I've been in Korea for a whole week today - hooray! I've yet to panic and try to book a flight home, but I think I can attribute that to the fact that I'm treating this, in my head, like it's just a little vacation. I aggressively deny the fact that I now LIVE in Asia; I'm just visiting for a little while and I'll be home soon. If I come home, however, I'll lose the money on my plane ticket, and I'll owe John Wilkinson $20. The latter concerns me far more since it's tangled up with my pride.
So far, every day here has been busy busy busy. I'm rather glad; it hasn't given me time to really let it sink in that I'm in Asia. Most of the time I feel like I'm at camp, like I'm making new friends and going on adventures (to the grocery store, but that's much more of an adventure than you'd ever realize). The people at Jubilee have been more than amazing. I've only been here a week, and I already feel like I have friends. Not best friends yet, of course, but people who are excited to help me navigate this crazy new world.
Saturday morning, I met my new friend Jo for lunch. Since I don't have a phone, meeting people right now consists of walking to an unknown location and sitting, hoping the other person actually arrives. When I met Jo, we had arranged to meet at the Sinsa Station, exit 2. I arrived a few minutes early, so I found a bench and watched the crowds roll by for a while. About ten minutes in, I realized that I didn't know whether meeting at exit 2 meant the top of exit 2 or the bottom (there's a staircase that takes you into the subway), so I hopped down the steps. At the bottom, a tiny old Asian woman walked straight up to me, looked into my eyes, said something Korean, and walked away. She didn't seem angry, but the whole interaction was a more than a little strange. I decided I liked being upstairs better, so I headed back upstairs to wait.
When Jo arrived, we wandered around what I am told is the celebrity area of Seoul. Of course, I have ZERO concept of Korean celebrities, so I could have just as easily been wandering through escaped convicts and been none the wiser. We found a restaurant and Jo got an octopus on her plate. I have a picture of it, but I'm not quite sure the best way to make friends is by plastering their meals on the internet, so I'll hold off. Just know it was bizarre.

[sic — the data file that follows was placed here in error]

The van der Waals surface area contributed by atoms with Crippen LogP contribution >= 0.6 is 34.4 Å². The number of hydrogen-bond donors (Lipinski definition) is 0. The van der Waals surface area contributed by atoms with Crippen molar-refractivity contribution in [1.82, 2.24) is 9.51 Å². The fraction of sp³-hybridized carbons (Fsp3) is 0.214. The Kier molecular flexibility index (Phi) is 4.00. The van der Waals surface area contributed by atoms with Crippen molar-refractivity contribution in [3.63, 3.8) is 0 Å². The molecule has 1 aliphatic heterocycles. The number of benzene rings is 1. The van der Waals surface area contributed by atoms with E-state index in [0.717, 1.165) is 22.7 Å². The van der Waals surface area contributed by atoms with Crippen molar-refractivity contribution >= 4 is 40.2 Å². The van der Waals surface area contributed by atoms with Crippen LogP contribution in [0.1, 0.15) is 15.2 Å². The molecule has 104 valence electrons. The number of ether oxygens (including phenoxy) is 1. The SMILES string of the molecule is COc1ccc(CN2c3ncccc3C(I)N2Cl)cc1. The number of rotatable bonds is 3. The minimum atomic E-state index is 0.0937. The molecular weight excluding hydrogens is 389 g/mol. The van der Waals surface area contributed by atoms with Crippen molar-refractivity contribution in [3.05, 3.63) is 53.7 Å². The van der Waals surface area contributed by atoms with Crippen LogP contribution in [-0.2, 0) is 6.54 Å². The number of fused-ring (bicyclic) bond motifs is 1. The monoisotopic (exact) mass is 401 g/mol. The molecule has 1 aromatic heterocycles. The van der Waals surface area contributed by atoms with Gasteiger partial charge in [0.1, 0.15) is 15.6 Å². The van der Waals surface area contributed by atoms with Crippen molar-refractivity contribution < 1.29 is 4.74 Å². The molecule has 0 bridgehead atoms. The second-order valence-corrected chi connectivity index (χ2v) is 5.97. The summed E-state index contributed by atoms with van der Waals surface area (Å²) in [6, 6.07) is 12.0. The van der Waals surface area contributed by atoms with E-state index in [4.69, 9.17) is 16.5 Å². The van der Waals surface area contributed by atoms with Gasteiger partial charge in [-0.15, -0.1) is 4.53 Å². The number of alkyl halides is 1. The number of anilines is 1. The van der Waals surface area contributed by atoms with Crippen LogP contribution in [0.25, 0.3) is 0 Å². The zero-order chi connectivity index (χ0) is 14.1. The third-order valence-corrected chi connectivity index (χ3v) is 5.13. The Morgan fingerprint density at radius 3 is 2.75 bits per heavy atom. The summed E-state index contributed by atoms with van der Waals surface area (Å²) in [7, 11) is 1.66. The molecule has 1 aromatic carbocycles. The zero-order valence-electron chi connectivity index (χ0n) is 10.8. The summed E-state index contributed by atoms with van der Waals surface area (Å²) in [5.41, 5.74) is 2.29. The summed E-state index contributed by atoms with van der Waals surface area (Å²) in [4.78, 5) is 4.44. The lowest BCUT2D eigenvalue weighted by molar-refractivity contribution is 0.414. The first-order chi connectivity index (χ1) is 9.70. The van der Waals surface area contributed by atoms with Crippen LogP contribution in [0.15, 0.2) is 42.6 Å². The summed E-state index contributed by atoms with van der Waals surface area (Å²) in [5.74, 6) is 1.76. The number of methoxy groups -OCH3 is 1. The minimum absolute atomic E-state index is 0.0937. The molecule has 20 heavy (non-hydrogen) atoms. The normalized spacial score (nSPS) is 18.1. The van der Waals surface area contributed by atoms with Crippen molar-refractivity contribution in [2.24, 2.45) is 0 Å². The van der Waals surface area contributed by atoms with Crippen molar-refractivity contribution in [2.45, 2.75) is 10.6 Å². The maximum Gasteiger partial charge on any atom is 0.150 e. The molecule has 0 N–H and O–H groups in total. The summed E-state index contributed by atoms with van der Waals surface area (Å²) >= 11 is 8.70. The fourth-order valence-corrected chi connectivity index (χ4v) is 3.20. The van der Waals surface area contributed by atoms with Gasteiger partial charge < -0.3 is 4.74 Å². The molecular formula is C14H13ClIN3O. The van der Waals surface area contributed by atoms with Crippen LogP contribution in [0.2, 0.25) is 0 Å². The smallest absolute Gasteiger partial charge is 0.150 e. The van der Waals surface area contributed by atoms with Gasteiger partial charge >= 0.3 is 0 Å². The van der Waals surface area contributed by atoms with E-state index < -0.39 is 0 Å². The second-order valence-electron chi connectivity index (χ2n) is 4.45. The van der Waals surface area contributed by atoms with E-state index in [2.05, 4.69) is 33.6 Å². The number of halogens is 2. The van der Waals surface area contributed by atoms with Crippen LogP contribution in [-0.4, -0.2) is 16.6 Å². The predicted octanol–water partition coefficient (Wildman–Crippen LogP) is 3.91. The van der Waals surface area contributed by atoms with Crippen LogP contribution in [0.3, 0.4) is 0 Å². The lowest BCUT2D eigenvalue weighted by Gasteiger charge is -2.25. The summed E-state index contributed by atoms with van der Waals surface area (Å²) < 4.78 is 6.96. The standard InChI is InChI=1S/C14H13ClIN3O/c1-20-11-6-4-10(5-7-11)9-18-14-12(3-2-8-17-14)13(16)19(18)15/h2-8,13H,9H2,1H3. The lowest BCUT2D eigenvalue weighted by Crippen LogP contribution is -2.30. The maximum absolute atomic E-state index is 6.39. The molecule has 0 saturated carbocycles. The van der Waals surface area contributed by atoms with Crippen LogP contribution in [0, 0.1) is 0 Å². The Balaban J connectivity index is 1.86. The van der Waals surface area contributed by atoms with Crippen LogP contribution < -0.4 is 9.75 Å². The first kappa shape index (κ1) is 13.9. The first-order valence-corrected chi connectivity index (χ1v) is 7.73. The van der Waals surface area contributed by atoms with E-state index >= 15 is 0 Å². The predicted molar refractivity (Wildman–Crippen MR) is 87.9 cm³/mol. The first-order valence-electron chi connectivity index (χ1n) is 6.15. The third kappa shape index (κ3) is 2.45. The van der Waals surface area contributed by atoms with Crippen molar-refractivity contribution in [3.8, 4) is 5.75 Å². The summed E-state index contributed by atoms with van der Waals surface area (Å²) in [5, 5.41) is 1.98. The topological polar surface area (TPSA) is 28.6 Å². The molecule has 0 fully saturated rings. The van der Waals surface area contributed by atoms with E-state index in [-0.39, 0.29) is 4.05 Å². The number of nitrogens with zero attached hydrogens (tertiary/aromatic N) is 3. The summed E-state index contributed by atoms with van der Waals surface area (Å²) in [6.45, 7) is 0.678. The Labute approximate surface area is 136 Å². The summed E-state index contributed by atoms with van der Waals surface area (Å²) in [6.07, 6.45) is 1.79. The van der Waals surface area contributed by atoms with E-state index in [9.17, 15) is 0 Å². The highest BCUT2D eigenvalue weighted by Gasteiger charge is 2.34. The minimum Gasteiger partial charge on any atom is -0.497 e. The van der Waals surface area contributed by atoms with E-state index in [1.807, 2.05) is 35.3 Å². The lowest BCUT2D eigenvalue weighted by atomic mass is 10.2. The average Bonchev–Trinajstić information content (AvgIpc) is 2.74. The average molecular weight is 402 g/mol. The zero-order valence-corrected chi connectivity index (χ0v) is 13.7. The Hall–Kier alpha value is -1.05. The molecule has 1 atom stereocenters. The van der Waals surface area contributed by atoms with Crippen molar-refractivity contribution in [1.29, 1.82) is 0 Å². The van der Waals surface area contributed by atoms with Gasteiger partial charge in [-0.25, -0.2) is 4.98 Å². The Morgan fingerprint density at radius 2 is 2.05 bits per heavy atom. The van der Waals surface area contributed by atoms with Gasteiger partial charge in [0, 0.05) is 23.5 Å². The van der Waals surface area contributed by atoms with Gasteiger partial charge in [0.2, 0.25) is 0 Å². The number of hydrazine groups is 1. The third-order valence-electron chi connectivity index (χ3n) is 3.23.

One of the things I'm liking most about Korea is that every foreigner I meet has a story. I know that everyone in the States has a story too, but everyone here has a weird story, one that lands them in Asia at the end, and it makes them feel like my kind of people. We all have something crazy in common - each foreigner I meet decided one day to uproot themselves and replant on the other side of the world. I love asking people to tell me stories, and it's fantastic to know that everyone here has an automatic one that's bound to be pretty exciting.
After lunch, Jo and I went to get gelato, which I'm pretty sure is my new love language. Kat was at the gelato place too (you have no idea how fun it is to walk in a restaurant in Asia and actually know someone), so Jo passed me off to her, and Kat and I headed up to Itaewon.
Itaewon is full of foreigners. Some of them are annoying as heck, which makes me a little embarrassed about my heritage, but for the most part it wasn't bad. Before I left, Ben gave me a list of places to go, and I was THRILLED to be able to cross one off:
We didn't spend a lot of time in Itaewon, so I don't have much else to report on that at the moment. I've heard from many different people that it's not an area I want to be in alone at night, so I'm planning to make all my trips with armed body guards.
Kat and I had a few hours to kill before the party we went to Saturday night, and she wanted to take a nap, so I decided to head out into Banpo and take some pictures of my surroundings. I'll post everything in a facebook album eventually, but here are a few to get you excited:
I live at the top of this hill. It's disappointingly horizontal in the picture, but it feels like I'm climbing straight up into the sky every single time I try to go home. In case you were wondering, my butt is going to be in fantastic shape by the time I return to the States.